("Favorite", or "A")? You dutifully, conscientiously, co-operatively
approve all the acceptables, including Compromise. And Compromise's
voters don't approve Favorite. Compromise wins, and you've been taken
advantage of.

I've written extensively about that.

First of all, defeating the unacceptables is really the important
thing. You should care more about that than the matter of being taken
advantage of by the B voters. As long as an acceptable wins, then let
the defectors choose which acceptable wins.

But maybe you feel that the _principle_ of not letting the B voters
get away with it is important. And then you might even (irrationally)
risk unacceptable win in order to deter B defection. Then do so, but
realize, too, that it's irrational.

So what can you do then? I've listed lots of things that ease the
Chicken Dilemma, and make it not the problem that it seems. I'll post
more about that in a few days.

But one solution is Strategic Fractional Ratings. I shouldn't repeat
about that, because I've said a lot about it in recent postings here
at EM.

The point is that:

1. Really rational voting calls for ignoring defection by B voters,
and approving B if B is an acceptable.

2. If you (irrationally) want to deter B defection, instead of
maximally helping acceptables against unacceptables, then use SFR.

And I've discussed a whole list of reasons why the Chicken Dilemma
won't be a problem in Approval or Score. I shouldn't repeat them,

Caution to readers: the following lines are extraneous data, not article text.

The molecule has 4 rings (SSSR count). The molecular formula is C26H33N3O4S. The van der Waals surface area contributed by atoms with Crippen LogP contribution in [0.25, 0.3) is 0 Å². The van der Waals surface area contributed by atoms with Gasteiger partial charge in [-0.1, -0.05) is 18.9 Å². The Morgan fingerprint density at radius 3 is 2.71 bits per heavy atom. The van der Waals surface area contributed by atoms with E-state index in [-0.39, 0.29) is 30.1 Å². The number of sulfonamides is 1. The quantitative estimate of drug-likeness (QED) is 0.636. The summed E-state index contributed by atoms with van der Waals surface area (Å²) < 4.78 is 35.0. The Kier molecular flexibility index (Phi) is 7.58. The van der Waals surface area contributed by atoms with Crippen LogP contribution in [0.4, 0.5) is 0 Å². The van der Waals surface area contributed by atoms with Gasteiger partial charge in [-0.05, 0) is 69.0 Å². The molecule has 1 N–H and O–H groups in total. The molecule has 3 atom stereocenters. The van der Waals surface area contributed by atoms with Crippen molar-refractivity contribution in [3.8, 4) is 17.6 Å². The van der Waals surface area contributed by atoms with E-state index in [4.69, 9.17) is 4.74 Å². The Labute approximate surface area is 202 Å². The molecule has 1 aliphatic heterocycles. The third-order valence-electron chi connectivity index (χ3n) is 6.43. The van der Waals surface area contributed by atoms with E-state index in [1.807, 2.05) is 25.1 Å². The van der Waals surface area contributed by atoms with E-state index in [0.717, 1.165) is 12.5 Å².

because I've posted them a few times. In a few days or a week, though,
I'll post them again.

As I said, ICT and Symmetrical ICT don't have the Chicken Dilemma.
But, for reasons previously discussed, I propose only Approval and
Score for official public elections.

> Btw, what do you think of SFBC for ranked systems? (StrongFBC = no need to rank your favourite below or equal with the less liked candidates)


What method meets it? Isn't it unattainable, by nonprobabilistic
ballots-only methods?

Here's what I now mean when I say "FBC":

If no candidate other than your top-voted would win, then moving an
additional candidate to top shouldn't cause a candidate not top-voted
by you to win.

A candidate is "top-voted by you", and "at top" on your ballot, if you
don't vote anyone over hir.

[end of FBC definition]

That is my latest and currently favorite FBC definition. At the
electowiki FBC page, that definition has been added by me, as the main
FBC definition. I'm the advocate of FBC. I should be the one to define
FBD, and I define FBC as defined above.

Lower on that electowiki FBC page, there is a link to another page
that gives basically that same definition, with a different name.
Apparently others came up with the above-defined FBC definition before
I did, and posted it to electowiki by another name. But now I consider
it to be the meaning of "FBC", and that's how I want FBC defined at
electowiki. That's how I've defined it there.

>>> I tend to think that all common Condorcet methods are likely to perform quite well in typical large > public elections